Respiratory Infections (R.Is): R.Is are a bacterial infection that is usually caused by poor cage conditions, low
temperatures or too much humidity, but can be passed from snake to snake too. Corn Snakes may sound wheezy with
excessive saliva and nasal discharge. Their mouths may also gape open as your corn struggles to breathe. Very mild
R.Is may go away themselves if the conditions that the snake are living in are corrected, but serious infections need
to be seen to by a vet immediately to avoid Mouth Rot or even death of your Corn Snake. The vet may prescribe an
anti-biotic called Baytril, which is safe enough to be given to your snake.
Regurgitation: When a snake regurgitates it's meal, it may not necessarily be down to illness, but as regurgitation is
a symptom of many digestive problems, illnesses and stress it is recommended that if your Corn Snake does
regurgitate it's meal that you monitor your snake very closely for further symptoms. Sometimes a Corn Snake may
regurgitate its meal if it is handled too soon after a feeding or if it has been fed an item that is too large for it. In this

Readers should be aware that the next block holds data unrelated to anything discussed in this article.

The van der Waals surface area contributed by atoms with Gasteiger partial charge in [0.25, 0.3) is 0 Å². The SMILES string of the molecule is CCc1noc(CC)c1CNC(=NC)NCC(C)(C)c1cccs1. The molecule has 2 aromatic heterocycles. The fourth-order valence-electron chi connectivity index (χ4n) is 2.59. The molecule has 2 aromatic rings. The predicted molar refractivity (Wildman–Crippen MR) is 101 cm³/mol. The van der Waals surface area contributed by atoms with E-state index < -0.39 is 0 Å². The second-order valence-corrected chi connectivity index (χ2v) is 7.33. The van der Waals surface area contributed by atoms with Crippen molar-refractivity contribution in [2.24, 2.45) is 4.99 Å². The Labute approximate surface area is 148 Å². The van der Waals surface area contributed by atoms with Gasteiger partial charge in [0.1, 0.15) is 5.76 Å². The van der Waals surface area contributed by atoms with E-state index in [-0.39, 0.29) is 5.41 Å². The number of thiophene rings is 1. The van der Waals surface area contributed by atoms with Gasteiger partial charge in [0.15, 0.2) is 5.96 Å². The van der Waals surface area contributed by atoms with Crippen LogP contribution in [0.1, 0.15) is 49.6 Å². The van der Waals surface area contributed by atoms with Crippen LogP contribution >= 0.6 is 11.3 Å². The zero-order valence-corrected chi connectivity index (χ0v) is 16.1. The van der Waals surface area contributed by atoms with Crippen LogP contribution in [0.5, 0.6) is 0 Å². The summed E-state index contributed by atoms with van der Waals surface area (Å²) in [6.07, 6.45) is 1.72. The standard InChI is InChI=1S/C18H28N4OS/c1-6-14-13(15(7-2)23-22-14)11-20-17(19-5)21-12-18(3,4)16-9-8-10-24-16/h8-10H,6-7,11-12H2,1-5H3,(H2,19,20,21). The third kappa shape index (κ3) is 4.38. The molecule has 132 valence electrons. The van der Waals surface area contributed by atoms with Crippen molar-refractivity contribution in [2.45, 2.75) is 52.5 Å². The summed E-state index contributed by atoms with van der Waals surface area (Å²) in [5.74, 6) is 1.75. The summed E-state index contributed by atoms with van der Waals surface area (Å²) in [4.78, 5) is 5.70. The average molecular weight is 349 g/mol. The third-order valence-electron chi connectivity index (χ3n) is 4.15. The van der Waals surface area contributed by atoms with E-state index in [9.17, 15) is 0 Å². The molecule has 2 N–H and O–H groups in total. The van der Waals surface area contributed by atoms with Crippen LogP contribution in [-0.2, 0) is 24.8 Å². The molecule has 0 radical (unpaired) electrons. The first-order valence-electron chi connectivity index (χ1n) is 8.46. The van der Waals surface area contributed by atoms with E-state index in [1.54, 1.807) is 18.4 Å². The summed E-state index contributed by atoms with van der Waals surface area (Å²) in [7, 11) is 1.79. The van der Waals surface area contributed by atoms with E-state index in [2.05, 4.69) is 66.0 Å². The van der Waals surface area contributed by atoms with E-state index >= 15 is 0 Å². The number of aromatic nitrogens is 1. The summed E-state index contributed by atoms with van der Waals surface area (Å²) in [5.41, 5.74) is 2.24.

case, you should leave the snake to settle back down for a week before trying to feed again. If your Corn Snake
repeatedly regurgitates its meal, loses excessive weight or shows any other signs that are worrying you, seek
medical attention as soon as possible.

Conclusion

Corn snakes are the most kept reptile pet in the world, they really do make wonderful pets, remember if you are
interested in buying or have one already it is YOUR responsibility to look after and do the necessary research on
your snake. This care sheet is not a complete informative document, read as many care sheets, books and internet
sites and make sure that you are ready to own a snake, do all this and your experience will be rewarding and if you
need any advice and help with your snake please do not hesitate to contact us. The above information is our
personal experience with corn snakes and is merely a guide line for you guys. Enjoy your corn snake.